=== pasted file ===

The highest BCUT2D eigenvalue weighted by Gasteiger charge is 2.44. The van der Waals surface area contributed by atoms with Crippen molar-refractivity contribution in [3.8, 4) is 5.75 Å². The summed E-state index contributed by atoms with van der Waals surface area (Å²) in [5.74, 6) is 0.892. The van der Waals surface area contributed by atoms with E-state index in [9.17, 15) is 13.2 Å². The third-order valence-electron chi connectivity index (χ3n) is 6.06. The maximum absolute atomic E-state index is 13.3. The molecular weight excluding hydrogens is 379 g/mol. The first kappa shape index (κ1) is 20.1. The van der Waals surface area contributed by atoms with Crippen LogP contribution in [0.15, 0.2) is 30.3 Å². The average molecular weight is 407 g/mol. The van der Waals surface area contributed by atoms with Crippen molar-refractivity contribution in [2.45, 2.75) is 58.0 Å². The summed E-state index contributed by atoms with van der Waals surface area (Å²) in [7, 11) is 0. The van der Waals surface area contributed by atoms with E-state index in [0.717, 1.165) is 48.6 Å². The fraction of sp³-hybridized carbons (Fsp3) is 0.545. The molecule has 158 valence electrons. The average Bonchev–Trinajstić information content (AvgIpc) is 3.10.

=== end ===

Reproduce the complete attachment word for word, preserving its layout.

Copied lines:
The highest BCUT2D eigenvalue weighted by Gasteiger charge is 2.44. The van der Waals surface area contributed by atoms with Crippen molar-refractivity contribution in [3.8, 4) is 5.75 Å². The summed E-state index contributed by atoms with van der Waals surface area (Å²) in [5.74, 6) is 0.892. The van der Waals surface area contributed by atoms with E-state index in [9.17, 15) is 13.2 Å². The third-order valence-electron chi connectivity index (χ3n) is 6.06. The maximum absolute atomic E-state index is 13.3. The molecular weight excluding hydrogens is 379 g/mol. The first kappa shape index (κ1) is 20.1. The van der Waals surface area contributed by atoms with Crippen LogP contribution in [0.15, 0.2) is 30.3 Å². The average molecular weight is 407 g/mol. The van der Waals surface area contributed by atoms with Crippen molar-refractivity contribution in [2.45, 2.75) is 58.0 Å². The summed E-state index contributed by atoms with van der Waals surface area (Å²) in [7, 11) is 0. The van der Waals surface area contributed by atoms with E-state index in [0.717, 1.165) is 48.6 Å². The fraction of sp³-hybridized carbons (Fsp3) is 0.545. The molecule has 158 valence electrons. The average Bonchev–Trinajstić information content (AvgIpc) is 3.10.